by Royal Silk®

Silk was discovered around 2600 B.C., in China. This was the fourth natural fabric to be discovered, after flax, wool and cotton. It is the most luxurious and majestic of fabrics.

According to legend, empress Si-Ling-Chi accidently dropped a silkworm cocoon into a cup of hot tea. The heat melted the gum holding the cocoon together, and she discovered to her amazement, that the cocoon unraveled into one continuous line.

This accidental discovery was the beginning of the silk industry. China guarded the secret of silk production tightly, but engaged in extensive trade in silk fabrics along the famous 6,000-mile Silk Road. This “road” took the form of a caravan tract winding its way through scorching deserts and over treacherous mountains until it finally reached the Mediterranean Sea. The “road” then became a waterway as silk was shipped to Greece and Rome.

Despite China’s attempts to keep the secret of silk production to itself, sericulture (the cultivation of silkworms for silk) spread to both Japan and India. Japan began to produce silk in the 3rd century A.D. By the 4th century, India began cultivating its own silkworms.

One legend recalls that a Chinese princess married an Indian prince, bringing him a gift of silkworm eggs and mulberry tree seeds in her headdress as a wedding gift. Indian silk production developed into a huge “cottage” industry, specializing in the soft, colorful silk gauzes used for saris, poetically described as “woven wind.”

Alexander the Great is said to have been the first to introduce silk to Europe, bringing back the fabric as spoils of war from the Near East in the 4th century B.C. Marco Polo is credited with introducing silk production to Venice, Italy. In the 13th century the young Venetian traveled to China, and lived for 20 years at the magnificent court of the Kublai Khan. He was so dazzled by the beauty of the silks at the court, that he started a silk industry in Venice when he returned home.

By the 1500’s, France began to cultivate silkworms in the Rhone valley, and continues to do so today. Although sericulture was never successful in the United States, silk manufacturing developed in the northeast in the 1800’s, primarily in Paterson, New Jersey and later in Reading, Pennsylvania.

From the time of its discovery, silk has always been considered a fabric for the rich and powerful, because only the rich could afford it, and only the well-connected had access to it.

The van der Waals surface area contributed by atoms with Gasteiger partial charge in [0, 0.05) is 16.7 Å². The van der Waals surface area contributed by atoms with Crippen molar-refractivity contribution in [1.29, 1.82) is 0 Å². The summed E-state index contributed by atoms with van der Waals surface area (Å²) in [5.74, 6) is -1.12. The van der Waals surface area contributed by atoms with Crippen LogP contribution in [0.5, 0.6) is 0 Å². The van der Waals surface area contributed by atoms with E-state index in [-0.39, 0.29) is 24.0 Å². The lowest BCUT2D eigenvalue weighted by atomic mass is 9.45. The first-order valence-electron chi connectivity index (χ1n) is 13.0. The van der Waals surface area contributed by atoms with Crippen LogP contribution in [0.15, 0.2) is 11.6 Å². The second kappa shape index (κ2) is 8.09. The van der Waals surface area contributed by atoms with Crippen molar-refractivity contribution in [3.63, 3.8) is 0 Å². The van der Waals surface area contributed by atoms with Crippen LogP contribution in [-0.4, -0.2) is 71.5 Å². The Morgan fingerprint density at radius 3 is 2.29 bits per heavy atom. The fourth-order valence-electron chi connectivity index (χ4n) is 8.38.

Recently, it has become feasible to own silks even if you are not an heiress or a member of nobility. We are lucky to have access to a tremendous selection of silks at reasonable prices.

by Royal Silk®

Genuine silk cashmeres date back to 15th Century India and were entirely handcrafted by weaving the finest silk fibers with the finest of wool fibers. It is believed that that Moghul rulers of the royal court first inspired and stimulated the production of luxury silk cashmere shawls by bringing Turkmenistan master weavers from the fabled Silk Road to the Vale of Kashmir in India, where sericulture was widespread. Known in the Urdu language as pashm or pashmina, the finest wool fibers come from the downy underfleece of the Kashmir goats. Only this soft undercoat of Kashmir goats is true cashmere. So silk pashmina is true silk cashmere.

By early 19th Century, the European demand for Kashmiri silk cashmeres was so high and the Indian supply so insufficient, that quick-shifting textile workshops in England, France, and in particular in Paisley, Scotland began producing mechanized woolen knock-off's called cashmere shawls. As a result, by 1870, the silk cashmere industry in India had virtually collapsed. Luckily, the craft survived as a small cottage industry.

Since the mid 90s, there has been a true resurgence of demand for silk cashmere by trendy Western shoppers all over, particularly for high-quality silk cashmere. Once again, the popularity of real silk cashmere is so enormous that in the last year or two, street peddlers from Vancouver, Canada to New York City have been hawking fake "100% cashmere and silk cashmere" fabrics that in reality are made of synthetic acrylic originating in the Far East. Buyer beware!

Genuine silk cashmeres are prized by wearers, gift-givers, and travelers for their superb textures as well as for their unique luster, fineness, softness, smoothness, lightness, warmth, and comfort. Premium silk cashmere is also known for its beautiful drape. There is no other fabric or wool like it.

Exclusive Silk Cashmere by ROYAL SILK
Enjoy the sensuous softness of silk, the delicate warmth of cashmere, and the exquisite lightness of a butterfly's wing in luxurious silk cashmeres by Royal Silk. Hand-spun, hand-woven, and hand-dyed in a premium, moth-resistant blend of 30% Silk and 70% Cashmere Wool. Royal Silk is a world-famous brand known for genuine quality and affordable elegance. Satisfaction guaranteed or full merchandise refund.

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